NHTSA Urges Owners Of Vehicles With Defective Airbags To Get Them Fixed, Even Though No Parts Are Available

Federal safety regulators are asking millions of vehicle owners to immediately fix their defective airbags, but it may do little to actually remedy the problem. With more than 14 million cars equipped with faulty Takata airbags, car manufacturers say they don’t have enough replacement parts on hand, meaning consumers consumers will have to wait and decide for themselves whether they want to keep driving affected vehicles.

The National Highway Traffic Safety Administration released an urgent consumer advisory Monday to the owners of certain Toyota, Honda, Mazda, BMW, Nissan, and General Motors vehicles to act immediately on recall notices to replace defective Takata airbags.

The advisory singled out owners of vehicles in high humidity regions including Florida, Puerto Rico, Guam, Saipan, American Samoa, Virgin Islands and Hawaii.

David J. Friedman, deputy administrator for NHTSA, tells the New York Times that the agency issued the unusual advisory to make sure everyone is engaged and getting their vehicles fixed to protect themselves and their families.

While the warning may serve that purpose, it also may prove confusing for some consumers who have found their vehicle’s manufacturer isn’t prepared to fix the issue.

The New York Times reports that many of the car manufacturers listed on the NHTSA notice don’t have parts available to service the vehicles.

Honda officials have said they did not have enough parts to fix the 2.8 million recalled cars immediately and that there was no firm idea of when the fixes would be completed.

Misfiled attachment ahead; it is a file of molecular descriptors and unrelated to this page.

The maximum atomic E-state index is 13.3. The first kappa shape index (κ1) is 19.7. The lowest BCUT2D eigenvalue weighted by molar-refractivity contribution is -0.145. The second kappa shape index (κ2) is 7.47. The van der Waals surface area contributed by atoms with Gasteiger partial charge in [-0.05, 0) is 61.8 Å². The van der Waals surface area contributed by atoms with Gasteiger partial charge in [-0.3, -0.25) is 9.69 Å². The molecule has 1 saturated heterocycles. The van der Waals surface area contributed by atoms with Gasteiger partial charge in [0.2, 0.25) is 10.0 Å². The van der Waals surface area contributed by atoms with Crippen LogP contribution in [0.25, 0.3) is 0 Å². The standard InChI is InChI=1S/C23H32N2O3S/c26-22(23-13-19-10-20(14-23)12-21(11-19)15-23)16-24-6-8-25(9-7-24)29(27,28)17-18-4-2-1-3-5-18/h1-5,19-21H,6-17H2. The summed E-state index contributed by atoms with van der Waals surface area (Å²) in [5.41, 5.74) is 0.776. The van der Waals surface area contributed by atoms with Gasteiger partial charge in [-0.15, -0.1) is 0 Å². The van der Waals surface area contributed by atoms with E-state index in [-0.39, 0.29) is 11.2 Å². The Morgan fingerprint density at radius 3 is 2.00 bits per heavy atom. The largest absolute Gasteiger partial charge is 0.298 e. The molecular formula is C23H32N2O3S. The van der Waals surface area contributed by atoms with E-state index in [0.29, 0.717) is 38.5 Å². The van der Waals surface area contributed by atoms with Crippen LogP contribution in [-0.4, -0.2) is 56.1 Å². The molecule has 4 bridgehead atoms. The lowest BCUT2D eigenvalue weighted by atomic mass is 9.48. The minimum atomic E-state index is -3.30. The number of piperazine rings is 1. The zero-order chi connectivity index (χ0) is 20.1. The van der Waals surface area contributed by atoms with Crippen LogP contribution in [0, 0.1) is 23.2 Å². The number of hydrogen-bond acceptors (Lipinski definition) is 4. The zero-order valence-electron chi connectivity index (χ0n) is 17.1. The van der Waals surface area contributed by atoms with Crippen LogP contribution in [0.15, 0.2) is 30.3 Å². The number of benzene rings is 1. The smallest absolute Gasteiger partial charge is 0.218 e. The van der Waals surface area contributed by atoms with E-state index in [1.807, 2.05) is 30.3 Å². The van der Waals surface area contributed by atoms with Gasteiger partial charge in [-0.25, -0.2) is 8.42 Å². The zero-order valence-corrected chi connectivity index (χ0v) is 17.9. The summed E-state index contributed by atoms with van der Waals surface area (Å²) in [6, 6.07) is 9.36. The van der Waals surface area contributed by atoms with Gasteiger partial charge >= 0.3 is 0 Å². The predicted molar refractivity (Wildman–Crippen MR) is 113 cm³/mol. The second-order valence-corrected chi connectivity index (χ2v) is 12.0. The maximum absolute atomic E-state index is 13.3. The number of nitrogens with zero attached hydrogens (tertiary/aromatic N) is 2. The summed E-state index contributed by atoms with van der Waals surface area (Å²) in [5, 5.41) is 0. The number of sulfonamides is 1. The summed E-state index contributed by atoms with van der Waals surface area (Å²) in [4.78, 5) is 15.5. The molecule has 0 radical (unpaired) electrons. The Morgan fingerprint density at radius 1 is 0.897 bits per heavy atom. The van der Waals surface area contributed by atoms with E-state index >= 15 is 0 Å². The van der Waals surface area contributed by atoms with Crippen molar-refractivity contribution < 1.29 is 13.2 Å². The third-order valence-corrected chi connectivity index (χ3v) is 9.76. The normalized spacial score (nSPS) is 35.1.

Instead, the company is sending out recall notifications only as they become available, with priority being reserved for areas of high humidity, where the airbags are though to be more susceptible to exploding.

Of the 11 manufacturers with vehicles recalled because of the Takata issue, Honda has perhaps been the hardest hit.

At least three deaths have been linked to defective airbags in Honda vehicles and the company recently announcing it would begin an audit of potential inaccuracies in providing information about early warning issues to regulators.

A consumer safety group said last week that those possible inaccuracies have hampered regulators ability to spot safety defects, which in turn can leave potentially dangerous vehicles on the roadways.

Officials with Toyota, which expanded its recall of vehicles with Takata airbags yesterday, say the company would in some cases disable the air bags, leaving a note not to ride in the front passenger seat.

The company has urged owners of about 247,000 vehicles in high humidity areas to make special efforts to get their cars fixed.

Officials with NHTSA tell the Times they plan to continually update Monday’s consumer advisory to include additional manufacturers and vehicles equipped with the defective safety devices.

It Looked Like a Stabbing, but Takata Air Bag Was the Killer [The New York Times]

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